Big 10 Defensive Line Recruits Should Aim for The Big 10

By josephsmith
Tim Fuller-USA TODAY Sports

Talented young defensive linemen coming out of high school have a lot of options to choose where they may hone their pass rushing and run stopping abilities. Schools representing the SEC often have an upper hand when it comes to recruiting these young men. Until Florida State Seminoles and head coach Jimbo Fischer were able to knock of the Auburn Tigers in the national title game, the SEC has been able to brag up their reign of dominance in the BCS era and use it as a recruiting tool. The majority of the SEC schools are located in a major hotbed of high school football. The SEC schools have a sizable geographical advantage over teams from other conferences in regards to distance from their homes and families. There is also a geographical advantage in the sense that it is simply much warmer and much more hospitable weather in the southern part of the United States than it is in states like Iowa, Wisconsin, Minnesota, Michigan, Nebraska and Ohio. Why would a big time defensive lineman want to play football where in Nebraska where the wind blows across the plains or in Wisconsin where temperatures often drop below zero?

That question could be answered by simply naming two of the top defensive linemen in the NFL today. Ndamukong Suh (Suh did spend his playing days in the Big 12, the Husker style of play was already Big 10 ready) who once lined up for Head Coach Bo Pelini and his Nebraska Cornhuskers and J.J. Watt who spent his playing days as a Badger at the University of Wisconsin. There are great defensive linemen who come out of the Big 10 nearly every year. Another Husker Jared Crick plays alongside Watt for the Houston Texans. William Gholston decided to forgo his senior season with the Michigan State Spartans and head Coach Mark Dantonio and was drafted by the Tampa Bay Buccaneers last year. If only Dantonio and defensive coordinator Pat Narduzzi had Gholston’s abilities at their disposal this season who perhaps their absolutely dominant defense would have defeated the Notre Dame Fighting Irish and had an undefeated season giving them a potential opportunity to take on the Seminoles in the National title game.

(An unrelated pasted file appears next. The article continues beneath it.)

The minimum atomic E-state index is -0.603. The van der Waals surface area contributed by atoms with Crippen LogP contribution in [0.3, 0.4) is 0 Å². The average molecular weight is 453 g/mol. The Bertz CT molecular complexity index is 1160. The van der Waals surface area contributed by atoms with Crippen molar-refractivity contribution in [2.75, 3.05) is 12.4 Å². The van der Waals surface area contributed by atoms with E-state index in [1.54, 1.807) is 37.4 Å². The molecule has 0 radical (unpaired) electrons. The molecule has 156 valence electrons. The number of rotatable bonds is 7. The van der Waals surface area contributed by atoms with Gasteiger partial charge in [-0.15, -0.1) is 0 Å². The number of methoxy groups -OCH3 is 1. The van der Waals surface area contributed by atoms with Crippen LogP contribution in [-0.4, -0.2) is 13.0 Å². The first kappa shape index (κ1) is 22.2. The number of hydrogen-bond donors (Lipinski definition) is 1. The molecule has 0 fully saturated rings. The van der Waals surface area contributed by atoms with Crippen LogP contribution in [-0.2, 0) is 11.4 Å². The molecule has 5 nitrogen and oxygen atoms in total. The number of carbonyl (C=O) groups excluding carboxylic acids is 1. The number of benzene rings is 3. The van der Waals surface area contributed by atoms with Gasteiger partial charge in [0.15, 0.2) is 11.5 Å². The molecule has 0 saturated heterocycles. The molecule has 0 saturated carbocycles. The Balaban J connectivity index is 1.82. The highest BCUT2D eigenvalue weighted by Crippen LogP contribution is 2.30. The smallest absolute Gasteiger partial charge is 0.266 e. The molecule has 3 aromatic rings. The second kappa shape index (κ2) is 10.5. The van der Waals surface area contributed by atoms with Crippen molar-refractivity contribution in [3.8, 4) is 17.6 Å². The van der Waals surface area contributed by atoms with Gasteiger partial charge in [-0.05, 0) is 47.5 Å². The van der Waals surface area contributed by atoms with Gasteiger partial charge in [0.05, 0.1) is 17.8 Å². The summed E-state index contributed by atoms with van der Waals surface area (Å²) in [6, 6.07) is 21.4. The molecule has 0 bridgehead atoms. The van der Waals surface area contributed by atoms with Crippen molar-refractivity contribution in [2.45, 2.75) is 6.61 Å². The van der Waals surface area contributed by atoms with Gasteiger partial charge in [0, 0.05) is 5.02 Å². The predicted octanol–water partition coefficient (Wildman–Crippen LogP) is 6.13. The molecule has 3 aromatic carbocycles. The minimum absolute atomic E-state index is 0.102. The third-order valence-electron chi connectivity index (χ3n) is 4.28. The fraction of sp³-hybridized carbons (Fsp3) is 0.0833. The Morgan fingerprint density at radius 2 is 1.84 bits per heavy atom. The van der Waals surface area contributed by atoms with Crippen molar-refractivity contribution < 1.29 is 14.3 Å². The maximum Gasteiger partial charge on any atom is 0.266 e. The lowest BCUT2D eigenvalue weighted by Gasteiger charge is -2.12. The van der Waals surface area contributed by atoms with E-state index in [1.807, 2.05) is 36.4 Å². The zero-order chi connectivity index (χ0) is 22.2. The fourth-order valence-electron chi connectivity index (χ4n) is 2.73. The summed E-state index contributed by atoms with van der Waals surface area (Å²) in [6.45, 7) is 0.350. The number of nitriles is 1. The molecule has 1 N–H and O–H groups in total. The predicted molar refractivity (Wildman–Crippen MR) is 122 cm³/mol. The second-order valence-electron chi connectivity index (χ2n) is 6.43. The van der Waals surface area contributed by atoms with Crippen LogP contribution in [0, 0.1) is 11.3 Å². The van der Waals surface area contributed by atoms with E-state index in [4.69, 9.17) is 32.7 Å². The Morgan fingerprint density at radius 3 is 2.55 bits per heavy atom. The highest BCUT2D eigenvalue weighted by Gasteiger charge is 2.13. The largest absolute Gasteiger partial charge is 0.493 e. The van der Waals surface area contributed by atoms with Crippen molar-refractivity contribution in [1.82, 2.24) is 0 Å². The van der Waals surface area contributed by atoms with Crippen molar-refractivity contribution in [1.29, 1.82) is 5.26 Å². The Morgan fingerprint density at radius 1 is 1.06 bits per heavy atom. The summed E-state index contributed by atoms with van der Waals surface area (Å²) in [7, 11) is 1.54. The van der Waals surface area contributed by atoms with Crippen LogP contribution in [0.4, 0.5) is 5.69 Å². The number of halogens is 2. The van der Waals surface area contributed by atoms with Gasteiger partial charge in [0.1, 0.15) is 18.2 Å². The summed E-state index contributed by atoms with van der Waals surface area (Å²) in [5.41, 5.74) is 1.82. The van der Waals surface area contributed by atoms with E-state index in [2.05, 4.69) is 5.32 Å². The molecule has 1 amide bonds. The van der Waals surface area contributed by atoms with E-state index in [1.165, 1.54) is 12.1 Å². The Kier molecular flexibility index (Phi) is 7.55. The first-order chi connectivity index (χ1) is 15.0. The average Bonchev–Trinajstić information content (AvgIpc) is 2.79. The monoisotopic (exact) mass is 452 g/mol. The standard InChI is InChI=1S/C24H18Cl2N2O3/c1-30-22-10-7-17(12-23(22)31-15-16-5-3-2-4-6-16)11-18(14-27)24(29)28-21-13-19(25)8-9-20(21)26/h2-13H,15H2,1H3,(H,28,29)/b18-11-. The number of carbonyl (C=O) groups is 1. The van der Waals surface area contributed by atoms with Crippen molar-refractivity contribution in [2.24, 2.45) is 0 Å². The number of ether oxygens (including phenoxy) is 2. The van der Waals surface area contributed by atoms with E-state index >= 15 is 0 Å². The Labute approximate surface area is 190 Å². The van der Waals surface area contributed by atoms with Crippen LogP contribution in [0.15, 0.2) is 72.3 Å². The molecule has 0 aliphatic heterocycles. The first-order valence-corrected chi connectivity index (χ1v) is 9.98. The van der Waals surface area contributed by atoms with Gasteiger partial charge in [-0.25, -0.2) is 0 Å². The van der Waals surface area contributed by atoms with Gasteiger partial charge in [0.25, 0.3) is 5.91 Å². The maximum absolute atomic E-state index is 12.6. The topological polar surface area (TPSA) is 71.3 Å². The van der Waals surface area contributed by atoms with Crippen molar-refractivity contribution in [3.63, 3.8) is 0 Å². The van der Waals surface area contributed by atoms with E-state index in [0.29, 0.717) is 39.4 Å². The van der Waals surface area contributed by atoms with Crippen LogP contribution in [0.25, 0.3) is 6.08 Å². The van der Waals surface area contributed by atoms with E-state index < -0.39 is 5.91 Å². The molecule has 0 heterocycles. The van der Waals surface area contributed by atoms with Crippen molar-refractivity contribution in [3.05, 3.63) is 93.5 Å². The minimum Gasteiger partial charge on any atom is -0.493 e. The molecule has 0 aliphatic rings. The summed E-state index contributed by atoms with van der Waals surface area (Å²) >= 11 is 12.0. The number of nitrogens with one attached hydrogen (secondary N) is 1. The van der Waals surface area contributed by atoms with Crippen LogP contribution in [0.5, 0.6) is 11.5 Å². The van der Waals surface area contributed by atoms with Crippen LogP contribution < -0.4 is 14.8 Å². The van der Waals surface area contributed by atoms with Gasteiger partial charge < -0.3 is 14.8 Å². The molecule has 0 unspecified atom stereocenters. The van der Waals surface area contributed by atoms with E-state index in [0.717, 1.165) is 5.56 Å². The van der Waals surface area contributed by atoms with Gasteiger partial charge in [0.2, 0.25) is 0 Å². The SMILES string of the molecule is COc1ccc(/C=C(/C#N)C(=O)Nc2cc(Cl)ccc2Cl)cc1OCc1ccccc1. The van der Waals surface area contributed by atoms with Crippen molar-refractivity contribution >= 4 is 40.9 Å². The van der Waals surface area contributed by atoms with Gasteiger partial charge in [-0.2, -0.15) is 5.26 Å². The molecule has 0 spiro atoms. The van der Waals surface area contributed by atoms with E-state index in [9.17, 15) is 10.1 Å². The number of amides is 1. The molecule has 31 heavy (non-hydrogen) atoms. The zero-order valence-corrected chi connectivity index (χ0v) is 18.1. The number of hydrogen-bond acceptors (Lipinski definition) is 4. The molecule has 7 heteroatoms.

Ryan Kerrigan, a former Purdue Boilermaker, was on the San Francisco 49ers football team when they made their Super Bowl run in 2013. LaMarr Woodley may be the most decorated current NFL player who used to roam the trenches in the Big Ten. Woodley spent his playing days as a Michigan Wolverine. The former Big 10 defensive player of the year was selected by the Pittsburgh Steelers in the second round and though he converted to linebacker the former Wolverine Defensive linemen is now a Super Bowl Champion.

The Big 10 has a history of tough play that comes with some regional stereotypes that may be outdated but seem to prove true with many of the men mentioned on this list and several others who could have easily been mentioned. The tough physical rushing that is often a staple in most Big 10 offensive playbooks puts defensive linemen in the league in a position to hone their skills for the next level. The ability to rush the passer is sometimes innate and requires speed and agility. The teams in the Big 10 are more than welcome to embrace players with these skills but once they get them they teach them to absorb blocks and stop the run as well. The Big 10 is a great place for young football players to become NFL ready men.

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